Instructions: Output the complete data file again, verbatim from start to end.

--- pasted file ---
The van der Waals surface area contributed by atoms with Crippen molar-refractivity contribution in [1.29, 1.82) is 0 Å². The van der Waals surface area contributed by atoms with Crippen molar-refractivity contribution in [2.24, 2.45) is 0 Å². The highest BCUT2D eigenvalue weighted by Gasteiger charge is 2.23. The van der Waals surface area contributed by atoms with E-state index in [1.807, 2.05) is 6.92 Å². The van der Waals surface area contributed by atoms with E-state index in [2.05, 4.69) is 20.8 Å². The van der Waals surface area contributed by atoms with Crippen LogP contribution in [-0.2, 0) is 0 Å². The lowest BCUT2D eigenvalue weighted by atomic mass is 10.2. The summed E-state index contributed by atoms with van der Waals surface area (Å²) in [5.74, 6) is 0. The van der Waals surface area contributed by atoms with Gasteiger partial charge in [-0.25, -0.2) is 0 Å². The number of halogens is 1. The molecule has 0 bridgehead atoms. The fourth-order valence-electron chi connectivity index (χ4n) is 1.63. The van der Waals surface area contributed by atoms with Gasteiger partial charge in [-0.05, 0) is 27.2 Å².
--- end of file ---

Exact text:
The van der Waals surface area contributed by atoms with Crippen molar-refractivity contribution in [1.29, 1.82) is 0 Å². The van der Waals surface area contributed by atoms with Crippen molar-refractivity contribution in [2.24, 2.45) is 0 Å². The highest BCUT2D eigenvalue weighted by Gasteiger charge is 2.23. The van der Waals surface area contributed by atoms with E-state index in [1.807, 2.05) is 6.92 Å². The van der Waals surface area contributed by atoms with E-state index in [2.05, 4.69) is 20.8 Å². The van der Waals surface area contributed by atoms with Crippen LogP contribution in [-0.2, 0) is 0 Å². The lowest BCUT2D eigenvalue weighted by atomic mass is 10.2. The summed E-state index contributed by atoms with van der Waals surface area (Å²) in [5.74, 6) is 0. The van der Waals surface area contributed by atoms with Gasteiger partial charge in [-0.25, -0.2) is 0 Å². The number of halogens is 1. The molecule has 0 bridgehead atoms. The fourth-order valence-electron chi connectivity index (χ4n) is 1.63. The van der Waals surface area contributed by atoms with Gasteiger partial charge in [-0.05, 0) is 27.2 Å².